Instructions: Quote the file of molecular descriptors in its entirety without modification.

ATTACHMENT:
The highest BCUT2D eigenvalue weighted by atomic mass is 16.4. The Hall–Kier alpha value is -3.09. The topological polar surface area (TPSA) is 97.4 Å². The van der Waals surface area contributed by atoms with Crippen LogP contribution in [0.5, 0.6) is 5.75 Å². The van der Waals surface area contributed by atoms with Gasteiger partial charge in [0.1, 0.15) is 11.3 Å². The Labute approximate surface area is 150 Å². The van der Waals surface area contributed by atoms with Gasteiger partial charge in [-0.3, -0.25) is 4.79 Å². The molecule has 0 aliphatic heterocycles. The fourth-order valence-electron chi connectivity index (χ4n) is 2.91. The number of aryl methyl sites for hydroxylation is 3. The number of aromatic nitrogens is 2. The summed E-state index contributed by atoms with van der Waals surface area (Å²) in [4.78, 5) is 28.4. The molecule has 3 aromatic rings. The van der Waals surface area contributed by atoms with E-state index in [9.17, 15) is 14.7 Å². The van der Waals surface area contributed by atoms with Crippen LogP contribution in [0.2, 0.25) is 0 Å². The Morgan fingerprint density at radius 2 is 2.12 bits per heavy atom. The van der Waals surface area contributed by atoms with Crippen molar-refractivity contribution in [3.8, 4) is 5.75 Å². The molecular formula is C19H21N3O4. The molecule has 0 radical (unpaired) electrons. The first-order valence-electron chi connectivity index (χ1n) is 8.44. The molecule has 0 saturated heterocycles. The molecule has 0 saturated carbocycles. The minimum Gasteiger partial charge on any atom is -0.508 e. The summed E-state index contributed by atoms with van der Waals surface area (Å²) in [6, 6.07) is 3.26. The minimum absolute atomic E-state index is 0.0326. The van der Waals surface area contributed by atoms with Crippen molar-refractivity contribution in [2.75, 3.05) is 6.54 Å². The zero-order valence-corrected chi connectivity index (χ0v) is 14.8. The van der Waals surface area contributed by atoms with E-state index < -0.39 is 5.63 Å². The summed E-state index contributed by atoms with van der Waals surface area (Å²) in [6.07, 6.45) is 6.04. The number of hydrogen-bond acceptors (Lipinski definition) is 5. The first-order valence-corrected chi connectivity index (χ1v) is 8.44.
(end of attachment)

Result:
The highest BCUT2D eigenvalue weighted by atomic mass is 16.4. The Hall–Kier alpha value is -3.09. The topological polar surface area (TPSA) is 97.4 Å². The van der Waals surface area contributed by atoms with Crippen LogP contribution in [0.5, 0.6) is 5.75 Å². The van der Waals surface area contributed by atoms with Gasteiger partial charge in [0.1, 0.15) is 11.3 Å². The Labute approximate surface area is 150 Å². The van der Waals surface area contributed by atoms with Gasteiger partial charge in [-0.3, -0.25) is 4.79 Å². The molecule has 0 aliphatic heterocycles. The fourth-order valence-electron chi connectivity index (χ4n) is 2.91. The number of aryl methyl sites for hydroxylation is 3. The number of aromatic nitrogens is 2. The summed E-state index contributed by atoms with van der Waals surface area (Å²) in [4.78, 5) is 28.4. The molecule has 3 aromatic rings. The van der Waals surface area contributed by atoms with E-state index in [9.17, 15) is 14.7 Å². The van der Waals surface area contributed by atoms with Crippen LogP contribution in [0.2, 0.25) is 0 Å². The Morgan fingerprint density at radius 2 is 2.12 bits per heavy atom. The van der Waals surface area contributed by atoms with Crippen molar-refractivity contribution in [3.8, 4) is 5.75 Å². The molecular formula is C19H21N3O4. The molecule has 0 radical (unpaired) electrons. The first-order valence-electron chi connectivity index (χ1n) is 8.44. The molecule has 0 saturated heterocycles. The molecule has 0 saturated carbocycles. The minimum Gasteiger partial charge on any atom is -0.508 e. The summed E-state index contributed by atoms with van der Waals surface area (Å²) in [6, 6.07) is 3.26. The minimum absolute atomic E-state index is 0.0326. The van der Waals surface area contributed by atoms with Crippen molar-refractivity contribution in [2.75, 3.05) is 6.54 Å². The zero-order valence-corrected chi connectivity index (χ0v) is 14.8. The van der Waals surface area contributed by atoms with E-state index < -0.39 is 5.63 Å². The summed E-state index contributed by atoms with van der Waals surface area (Å²) in [6.07, 6.45) is 6.04. The number of hydrogen-bond acceptors (Lipinski definition) is 5. The first-order valence-corrected chi connectivity index (χ1v) is 8.44.